Visitors can pick the Earth’s natural gift — lavender. You can come across over 300 types of herbs here. The healthy herbs raised in the highlands absorb plentiful solar energy, weaving together an artistic tapestry of colors and smells.
Visitors step through a thatch-roofed deva gate and climb a set of stone stairs lined densely with cedar trees unfolding before the approach to the premises of Shinrakuji. This is the oldest temple in the Karuizawa area, opened in the first year of the Yomei Era (circa 585 CE). The temple was built for prayers to quell the eruptions of Mt. Asama.
Oiwake prospered as the largest outpost town in the Edo Era. Oiwake is also a place of literature, beloved by many literary figures such as Tatsuo Hori.
Kumoba Pond, also known by its nickname of “Snowflake,” is an area that is perfectly suited for a stroll and a timeout. It is absolutely vibrant year-round as it shows off the face of the seasons, steeped in deep green in the early summer and painted with the red of the surrounding tree leaves during the autumn.
ESt. Paul’s Church
A beloved location that can even be called the symbol of old Karuizawa.
[D2] Komoro Suburbs The Kamakura of Shinshu — Old Temple Tour Walking Course 6 Hours
[Departure] Sakudaira Station
A Mugonkan 20 Min.
B Zensanji Temple 30 Min.
C Chuzenji Temple 30 Min.
D Kitamuki Kannon 30 Min.
E Anrakuji Temple 20 Min.
F Jorakuji Temple 20 Min.
G Daihoji Temple 20 Min.
[Arrival] Sakudaira Station
Jumbo (nine seater)
The Mugonkan museum is an art museum that was built to commemorate the spirit of art students lost in World War II.
The main hall of Zensanji is an ancient temple located in the foothills of Mt. Tokko. The temple is said to have been founded as a hallowed ground for Homa ritual training by High Monk Kukai in 812 CE. Walking along the temple’s approach walkway and going through the gate reveals a beautiful three-storied pagoda with stone stairs extending out towards the south and ginkgo trees occupying the scenery in all directions.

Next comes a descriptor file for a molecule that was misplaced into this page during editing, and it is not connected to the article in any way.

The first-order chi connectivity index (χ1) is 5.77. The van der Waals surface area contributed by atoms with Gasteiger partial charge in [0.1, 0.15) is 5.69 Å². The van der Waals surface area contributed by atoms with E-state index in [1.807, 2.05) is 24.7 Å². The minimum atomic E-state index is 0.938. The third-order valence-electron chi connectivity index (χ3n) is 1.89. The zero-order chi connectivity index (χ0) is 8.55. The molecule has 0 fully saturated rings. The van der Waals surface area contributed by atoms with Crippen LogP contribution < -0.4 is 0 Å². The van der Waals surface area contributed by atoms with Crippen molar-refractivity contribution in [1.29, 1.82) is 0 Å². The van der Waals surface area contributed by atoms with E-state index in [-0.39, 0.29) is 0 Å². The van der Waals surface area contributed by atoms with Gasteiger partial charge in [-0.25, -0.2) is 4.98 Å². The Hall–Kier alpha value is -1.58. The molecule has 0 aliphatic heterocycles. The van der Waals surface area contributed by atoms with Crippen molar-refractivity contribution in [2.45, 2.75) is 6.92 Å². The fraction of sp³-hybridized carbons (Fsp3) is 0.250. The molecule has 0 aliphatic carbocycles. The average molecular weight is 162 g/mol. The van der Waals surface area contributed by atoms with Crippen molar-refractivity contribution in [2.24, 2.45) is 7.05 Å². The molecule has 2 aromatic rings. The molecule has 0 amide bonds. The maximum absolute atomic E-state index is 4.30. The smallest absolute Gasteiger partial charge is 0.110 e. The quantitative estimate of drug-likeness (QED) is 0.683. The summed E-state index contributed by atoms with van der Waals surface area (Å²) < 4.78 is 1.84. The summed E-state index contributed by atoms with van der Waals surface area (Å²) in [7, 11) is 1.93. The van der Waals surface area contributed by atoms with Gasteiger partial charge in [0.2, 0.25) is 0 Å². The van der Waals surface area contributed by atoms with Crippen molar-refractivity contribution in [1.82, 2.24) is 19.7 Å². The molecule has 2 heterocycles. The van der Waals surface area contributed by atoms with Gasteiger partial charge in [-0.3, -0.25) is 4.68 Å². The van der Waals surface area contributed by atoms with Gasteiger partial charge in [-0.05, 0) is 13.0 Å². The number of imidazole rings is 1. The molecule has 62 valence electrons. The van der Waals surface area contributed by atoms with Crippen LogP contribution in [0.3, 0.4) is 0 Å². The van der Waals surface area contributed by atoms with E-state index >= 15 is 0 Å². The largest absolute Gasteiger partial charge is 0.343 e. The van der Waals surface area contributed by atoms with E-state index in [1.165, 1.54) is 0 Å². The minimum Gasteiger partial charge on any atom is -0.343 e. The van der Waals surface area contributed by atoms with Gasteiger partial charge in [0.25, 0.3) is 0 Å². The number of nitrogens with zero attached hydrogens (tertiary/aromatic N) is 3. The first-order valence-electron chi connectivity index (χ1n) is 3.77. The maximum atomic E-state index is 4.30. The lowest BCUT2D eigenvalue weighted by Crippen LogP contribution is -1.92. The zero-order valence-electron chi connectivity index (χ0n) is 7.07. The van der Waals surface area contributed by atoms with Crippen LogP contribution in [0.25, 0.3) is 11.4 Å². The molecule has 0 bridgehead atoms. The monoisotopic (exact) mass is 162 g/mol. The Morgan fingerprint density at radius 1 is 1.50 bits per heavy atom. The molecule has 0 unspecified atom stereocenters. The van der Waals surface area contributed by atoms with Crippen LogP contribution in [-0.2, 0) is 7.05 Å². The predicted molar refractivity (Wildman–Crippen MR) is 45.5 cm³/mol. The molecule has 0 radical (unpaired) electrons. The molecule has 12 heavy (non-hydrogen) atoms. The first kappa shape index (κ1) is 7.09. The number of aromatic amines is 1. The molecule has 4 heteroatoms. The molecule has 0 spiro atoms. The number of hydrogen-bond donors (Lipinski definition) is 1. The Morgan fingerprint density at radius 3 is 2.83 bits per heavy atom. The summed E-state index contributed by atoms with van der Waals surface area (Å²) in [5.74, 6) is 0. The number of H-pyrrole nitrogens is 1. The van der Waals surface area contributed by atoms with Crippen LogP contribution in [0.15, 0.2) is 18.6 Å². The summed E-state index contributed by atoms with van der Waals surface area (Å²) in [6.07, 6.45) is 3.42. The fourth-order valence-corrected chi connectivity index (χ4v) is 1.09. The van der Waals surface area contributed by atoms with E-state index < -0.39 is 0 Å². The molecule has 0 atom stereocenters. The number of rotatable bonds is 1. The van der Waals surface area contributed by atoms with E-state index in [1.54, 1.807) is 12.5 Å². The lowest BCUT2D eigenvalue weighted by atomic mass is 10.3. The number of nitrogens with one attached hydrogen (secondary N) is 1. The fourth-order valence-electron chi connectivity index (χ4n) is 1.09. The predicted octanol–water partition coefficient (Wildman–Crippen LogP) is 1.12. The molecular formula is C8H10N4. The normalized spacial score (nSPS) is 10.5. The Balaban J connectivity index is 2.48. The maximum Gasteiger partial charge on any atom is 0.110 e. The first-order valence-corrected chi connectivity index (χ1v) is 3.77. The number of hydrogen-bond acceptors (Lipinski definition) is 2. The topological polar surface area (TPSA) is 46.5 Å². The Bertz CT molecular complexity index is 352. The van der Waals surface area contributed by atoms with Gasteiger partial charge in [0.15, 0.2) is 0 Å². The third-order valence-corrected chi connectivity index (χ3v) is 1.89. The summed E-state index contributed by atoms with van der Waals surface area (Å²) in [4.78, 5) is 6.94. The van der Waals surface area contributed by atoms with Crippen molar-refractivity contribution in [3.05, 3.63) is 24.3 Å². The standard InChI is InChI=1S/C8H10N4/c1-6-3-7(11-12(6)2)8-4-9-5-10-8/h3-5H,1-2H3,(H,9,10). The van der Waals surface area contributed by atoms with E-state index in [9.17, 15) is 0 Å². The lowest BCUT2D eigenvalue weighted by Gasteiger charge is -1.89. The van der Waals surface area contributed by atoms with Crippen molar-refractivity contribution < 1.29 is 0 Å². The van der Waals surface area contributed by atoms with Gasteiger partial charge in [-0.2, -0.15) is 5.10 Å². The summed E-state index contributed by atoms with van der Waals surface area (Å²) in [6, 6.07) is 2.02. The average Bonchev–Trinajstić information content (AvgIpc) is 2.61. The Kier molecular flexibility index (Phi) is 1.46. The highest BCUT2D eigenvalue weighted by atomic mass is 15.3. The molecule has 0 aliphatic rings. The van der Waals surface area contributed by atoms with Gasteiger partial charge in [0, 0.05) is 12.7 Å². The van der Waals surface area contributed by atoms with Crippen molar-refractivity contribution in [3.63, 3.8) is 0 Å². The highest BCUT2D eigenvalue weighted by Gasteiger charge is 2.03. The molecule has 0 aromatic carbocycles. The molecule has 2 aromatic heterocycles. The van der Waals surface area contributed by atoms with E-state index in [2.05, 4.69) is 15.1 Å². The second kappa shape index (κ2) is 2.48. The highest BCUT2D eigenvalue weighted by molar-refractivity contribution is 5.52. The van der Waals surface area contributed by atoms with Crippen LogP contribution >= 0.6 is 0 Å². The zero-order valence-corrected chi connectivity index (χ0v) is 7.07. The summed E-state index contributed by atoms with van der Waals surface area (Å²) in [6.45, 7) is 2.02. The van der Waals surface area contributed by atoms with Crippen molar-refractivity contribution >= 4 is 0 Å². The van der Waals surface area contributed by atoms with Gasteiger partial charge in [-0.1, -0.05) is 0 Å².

Chuzenji is a temple that was established in 784 by the founder of Nikko, High Monk Shodo. It is a branch temple of the world heritage site, Nikko Zanrinnoji
Kitamuki Kannon is a sacred ground established by the priest, Jikaku Daishi Ennin, the leader of Enryakuji Temple on Mt. Hiei in 825 at the beginning of the Heian Period.
Anrakuji is an extremely valuable National Treasure, three-storied pagoda and is the only octagonal spiritual tower in Japan. The pagoda is located halfway up the mountain, climbing up from the main hall of the temple and is stepped in the green of pine trees, giving the atmosphere a solemn, stately feel. The temple is thought to have been in the Kamakura Period (1185 to 1333 CE).
In 825, the year in which Kitamuki Kannon-Do was established, Jorakuji was built as one the three “rakuji.” It is the honbo (where the monks lied) of Kitamuki Kannon, and its enshrined deity, “the Discerning Amitabha,” is rare in Japan.
The three-storied pagoda of Daihoji has been beloved by the name of the “Pagoda of Reward.” One of the temple’s major characteristic features is its calm atmosphere which came about with changes to the shape of the temple as the initial load was particularly heavy and was redone with a simple two-bracket support column. The harmony with the surrounding wind direction has to be mentioned in a discussion of the pagoda’s beauty.